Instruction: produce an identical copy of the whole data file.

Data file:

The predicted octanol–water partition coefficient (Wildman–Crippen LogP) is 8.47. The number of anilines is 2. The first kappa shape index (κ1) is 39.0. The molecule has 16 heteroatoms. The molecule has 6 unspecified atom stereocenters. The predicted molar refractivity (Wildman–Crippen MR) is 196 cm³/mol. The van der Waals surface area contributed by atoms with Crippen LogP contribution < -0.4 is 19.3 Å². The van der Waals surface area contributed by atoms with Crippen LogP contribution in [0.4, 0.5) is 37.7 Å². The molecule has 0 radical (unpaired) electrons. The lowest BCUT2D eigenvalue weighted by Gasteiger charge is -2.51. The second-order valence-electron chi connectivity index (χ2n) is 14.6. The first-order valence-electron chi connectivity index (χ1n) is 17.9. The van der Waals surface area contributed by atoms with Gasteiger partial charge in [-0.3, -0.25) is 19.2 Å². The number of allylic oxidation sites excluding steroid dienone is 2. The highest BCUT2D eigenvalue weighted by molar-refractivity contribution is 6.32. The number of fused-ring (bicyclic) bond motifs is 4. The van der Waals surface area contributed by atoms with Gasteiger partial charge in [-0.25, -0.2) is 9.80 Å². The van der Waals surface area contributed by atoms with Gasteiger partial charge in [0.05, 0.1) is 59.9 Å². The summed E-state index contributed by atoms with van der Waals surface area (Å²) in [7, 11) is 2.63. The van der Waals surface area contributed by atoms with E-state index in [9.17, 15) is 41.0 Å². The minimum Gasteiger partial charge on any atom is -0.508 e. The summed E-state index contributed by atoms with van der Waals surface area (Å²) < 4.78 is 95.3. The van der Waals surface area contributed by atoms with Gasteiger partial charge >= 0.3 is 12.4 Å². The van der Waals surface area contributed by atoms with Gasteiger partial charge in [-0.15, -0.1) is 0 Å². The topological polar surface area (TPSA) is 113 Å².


The predicted octanol–water partition coefficient (Wildman–Crippen LogP) is 8.47. The number of anilines is 2. The first kappa shape index (κ1) is 39.0. The molecule has 16 heteroatoms. The molecule has 6 unspecified atom stereocenters. The predicted molar refractivity (Wildman–Crippen MR) is 196 cm³/mol. The van der Waals surface area contributed by atoms with Crippen LogP contribution < -0.4 is 19.3 Å². The van der Waals surface area contributed by atoms with Crippen LogP contribution in [0.4, 0.5) is 37.7 Å². The molecule has 0 radical (unpaired) electrons. The lowest BCUT2D eigenvalue weighted by Gasteiger charge is -2.51. The second-order valence-electron chi connectivity index (χ2n) is 14.6. The first-order valence-electron chi connectivity index (χ1n) is 17.9. The van der Waals surface area contributed by atoms with Gasteiger partial charge in [-0.3, -0.25) is 19.2 Å². The number of allylic oxidation sites excluding steroid dienone is 2. The highest BCUT2D eigenvalue weighted by molar-refractivity contribution is 6.32. The number of fused-ring (bicyclic) bond motifs is 4. The van der Waals surface area contributed by atoms with Gasteiger partial charge in [-0.25, -0.2) is 9.80 Å². The van der Waals surface area contributed by atoms with Gasteiger partial charge in [0.05, 0.1) is 59.9 Å². The summed E-state index contributed by atoms with van der Waals surface area (Å²) in [7, 11) is 2.63. The van der Waals surface area contributed by atoms with E-state index in [9.17, 15) is 41.0 Å². The minimum Gasteiger partial charge on any atom is -0.508 e. The summed E-state index contributed by atoms with van der Waals surface area (Å²) < 4.78 is 95.3. The van der Waals surface area contributed by atoms with Gasteiger partial charge >= 0.3 is 12.4 Å². The van der Waals surface area contributed by atoms with Gasteiger partial charge in [-0.15, -0.1) is 0 Å². The topological polar surface area (TPSA) is 113 Å².